Author Affiliations: Obesity Prevention Program, Department of Population Medicine, Harvard Medical School and Harvard Pilgrim Health Care Institute, and Department of Nutrition, Harvard School of Public Health; Boston, Massachusetts.
In a debate at a meeting of the Pediatric Academic Societies in May 2012, I reiterated arguments against universal pediatric lipid screening because instituting the 2011 National Heart, Lung, and Blood Institute Expert Panel recommendations would identify a huge number of children who will never get heart disease, would require large amounts of resources, and would inflict torment on providers and patients for precious little return.1 During the ensuing discussion period, up to the microphone walked a 30-year-old woman who related her unexpected myocardial infarction some 5 years ago. Her poignant narrative reminded me of the first patient that I ever saw when I was a bright-eyed intern in the emergency department. He was 31 years old and had been dropped off by his wife for “ear pain” on her way to work. A few minutes later, he had a cardiac arrest and could not be resuscitated. These cases spotlight our dilemma regarding cardiovascular risk prevention starting early in life. How can we prevent these unanticipated cases of serious, sometimes fatal ischemic heart disease in young adults without weighing down an entire pediatric care system?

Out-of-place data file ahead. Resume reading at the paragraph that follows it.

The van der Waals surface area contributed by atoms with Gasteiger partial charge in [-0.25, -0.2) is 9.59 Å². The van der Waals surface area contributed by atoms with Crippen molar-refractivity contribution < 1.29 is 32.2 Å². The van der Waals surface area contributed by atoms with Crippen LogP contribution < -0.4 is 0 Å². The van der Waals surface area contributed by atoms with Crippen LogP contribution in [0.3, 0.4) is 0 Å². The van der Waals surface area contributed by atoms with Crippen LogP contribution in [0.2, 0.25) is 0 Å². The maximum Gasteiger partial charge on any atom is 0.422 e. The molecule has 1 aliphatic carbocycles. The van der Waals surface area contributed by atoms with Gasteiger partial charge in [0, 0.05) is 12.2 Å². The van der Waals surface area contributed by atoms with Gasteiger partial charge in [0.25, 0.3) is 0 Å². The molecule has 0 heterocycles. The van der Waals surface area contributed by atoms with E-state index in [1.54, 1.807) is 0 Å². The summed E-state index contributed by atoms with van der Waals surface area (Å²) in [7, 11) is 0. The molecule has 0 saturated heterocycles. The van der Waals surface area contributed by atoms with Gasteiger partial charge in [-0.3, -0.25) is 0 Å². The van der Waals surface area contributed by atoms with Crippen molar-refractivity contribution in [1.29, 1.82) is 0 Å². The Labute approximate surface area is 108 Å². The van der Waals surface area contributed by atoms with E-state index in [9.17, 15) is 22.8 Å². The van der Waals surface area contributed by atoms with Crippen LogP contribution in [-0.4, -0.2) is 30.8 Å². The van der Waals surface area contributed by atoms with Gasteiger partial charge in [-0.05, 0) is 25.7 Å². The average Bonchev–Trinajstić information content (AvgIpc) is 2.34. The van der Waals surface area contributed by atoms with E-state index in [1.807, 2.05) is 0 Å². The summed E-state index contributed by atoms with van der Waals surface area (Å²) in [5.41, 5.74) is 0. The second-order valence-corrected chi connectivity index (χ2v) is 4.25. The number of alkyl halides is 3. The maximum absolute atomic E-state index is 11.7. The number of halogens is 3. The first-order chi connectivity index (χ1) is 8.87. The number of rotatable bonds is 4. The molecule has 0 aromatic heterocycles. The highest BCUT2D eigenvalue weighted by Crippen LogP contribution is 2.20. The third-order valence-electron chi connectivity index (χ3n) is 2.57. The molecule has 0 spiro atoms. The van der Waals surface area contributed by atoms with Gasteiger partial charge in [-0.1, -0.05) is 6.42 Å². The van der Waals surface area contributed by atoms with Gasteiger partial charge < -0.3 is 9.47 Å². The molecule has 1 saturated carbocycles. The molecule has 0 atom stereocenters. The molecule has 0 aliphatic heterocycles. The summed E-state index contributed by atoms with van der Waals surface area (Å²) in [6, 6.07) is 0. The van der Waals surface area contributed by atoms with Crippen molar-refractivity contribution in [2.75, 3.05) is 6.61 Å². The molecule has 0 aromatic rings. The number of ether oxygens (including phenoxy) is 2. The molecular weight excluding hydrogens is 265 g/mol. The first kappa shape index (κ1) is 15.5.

Gillman MW. Changing the Conversation Regarding Pediatric Cholesterol Screening: The Rare Disease Paradigm. Arch Pediatr Adolesc Med. 2012;166(12):1097–1098. doi:10.1001/archpediatrics.2012.1907
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